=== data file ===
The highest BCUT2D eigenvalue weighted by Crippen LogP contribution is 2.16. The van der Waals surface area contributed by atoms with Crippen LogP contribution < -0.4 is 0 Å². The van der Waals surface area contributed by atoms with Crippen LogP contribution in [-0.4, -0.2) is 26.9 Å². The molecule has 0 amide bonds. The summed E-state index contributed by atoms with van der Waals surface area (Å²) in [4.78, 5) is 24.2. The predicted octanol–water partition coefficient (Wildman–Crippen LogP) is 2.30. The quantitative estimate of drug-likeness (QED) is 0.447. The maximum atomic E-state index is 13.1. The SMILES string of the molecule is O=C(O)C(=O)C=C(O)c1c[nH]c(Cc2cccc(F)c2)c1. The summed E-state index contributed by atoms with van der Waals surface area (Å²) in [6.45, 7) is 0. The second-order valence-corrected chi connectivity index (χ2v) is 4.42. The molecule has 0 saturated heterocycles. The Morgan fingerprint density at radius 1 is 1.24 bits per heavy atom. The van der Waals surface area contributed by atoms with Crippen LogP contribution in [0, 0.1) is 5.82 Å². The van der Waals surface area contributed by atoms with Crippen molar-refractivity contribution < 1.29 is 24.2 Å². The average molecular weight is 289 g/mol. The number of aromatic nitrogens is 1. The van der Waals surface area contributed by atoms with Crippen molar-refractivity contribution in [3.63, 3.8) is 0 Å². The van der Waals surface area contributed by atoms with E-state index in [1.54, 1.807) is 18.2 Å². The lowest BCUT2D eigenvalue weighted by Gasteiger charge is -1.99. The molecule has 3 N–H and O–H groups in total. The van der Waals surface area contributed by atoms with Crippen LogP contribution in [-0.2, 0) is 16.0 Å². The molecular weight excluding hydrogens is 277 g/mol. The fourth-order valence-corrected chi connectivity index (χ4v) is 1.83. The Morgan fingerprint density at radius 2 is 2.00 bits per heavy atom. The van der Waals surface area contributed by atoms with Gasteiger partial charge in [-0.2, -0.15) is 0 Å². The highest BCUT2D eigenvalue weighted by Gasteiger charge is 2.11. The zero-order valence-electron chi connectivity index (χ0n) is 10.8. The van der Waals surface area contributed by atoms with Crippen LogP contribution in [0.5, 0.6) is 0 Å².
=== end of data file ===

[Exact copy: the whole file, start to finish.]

The highest BCUT2D eigenvalue weighted by Crippen LogP contribution is 2.16. The van der Waals surface area contributed by atoms with Crippen LogP contribution < -0.4 is 0 Å². The van der Waals surface area contributed by atoms with Crippen LogP contribution in [-0.4, -0.2) is 26.9 Å². The molecule has 0 amide bonds. The summed E-state index contributed by atoms with van der Waals surface area (Å²) in [4.78, 5) is 24.2. The predicted octanol–water partition coefficient (Wildman–Crippen LogP) is 2.30. The quantitative estimate of drug-likeness (QED) is 0.447. The maximum atomic E-state index is 13.1. The SMILES string of the molecule is O=C(O)C(=O)C=C(O)c1c[nH]c(Cc2cccc(F)c2)c1. The summed E-state index contributed by atoms with van der Waals surface area (Å²) in [6.45, 7) is 0. The second-order valence-corrected chi connectivity index (χ2v) is 4.42. The molecule has 0 saturated heterocycles. The Morgan fingerprint density at radius 1 is 1.24 bits per heavy atom. The van der Waals surface area contributed by atoms with Crippen LogP contribution in [0, 0.1) is 5.82 Å². The van der Waals surface area contributed by atoms with Crippen molar-refractivity contribution < 1.29 is 24.2 Å². The average molecular weight is 289 g/mol. The number of aromatic nitrogens is 1. The van der Waals surface area contributed by atoms with Crippen molar-refractivity contribution in [3.63, 3.8) is 0 Å². The van der Waals surface area contributed by atoms with E-state index in [1.54, 1.807) is 18.2 Å². The lowest BCUT2D eigenvalue weighted by Gasteiger charge is -1.99. The molecule has 3 N–H and O–H groups in total. The van der Waals surface area contributed by atoms with Crippen LogP contribution in [-0.2, 0) is 16.0 Å². The molecular weight excluding hydrogens is 277 g/mol. The fourth-order valence-corrected chi connectivity index (χ4v) is 1.83. The Morgan fingerprint density at radius 2 is 2.00 bits per heavy atom. The van der Waals surface area contributed by atoms with Gasteiger partial charge in [-0.2, -0.15) is 0 Å². The highest BCUT2D eigenvalue weighted by Gasteiger charge is 2.11. The zero-order valence-electron chi connectivity index (χ0n) is 10.8. The van der Waals surface area contributed by atoms with Crippen LogP contribution in [0.5, 0.6) is 0 Å².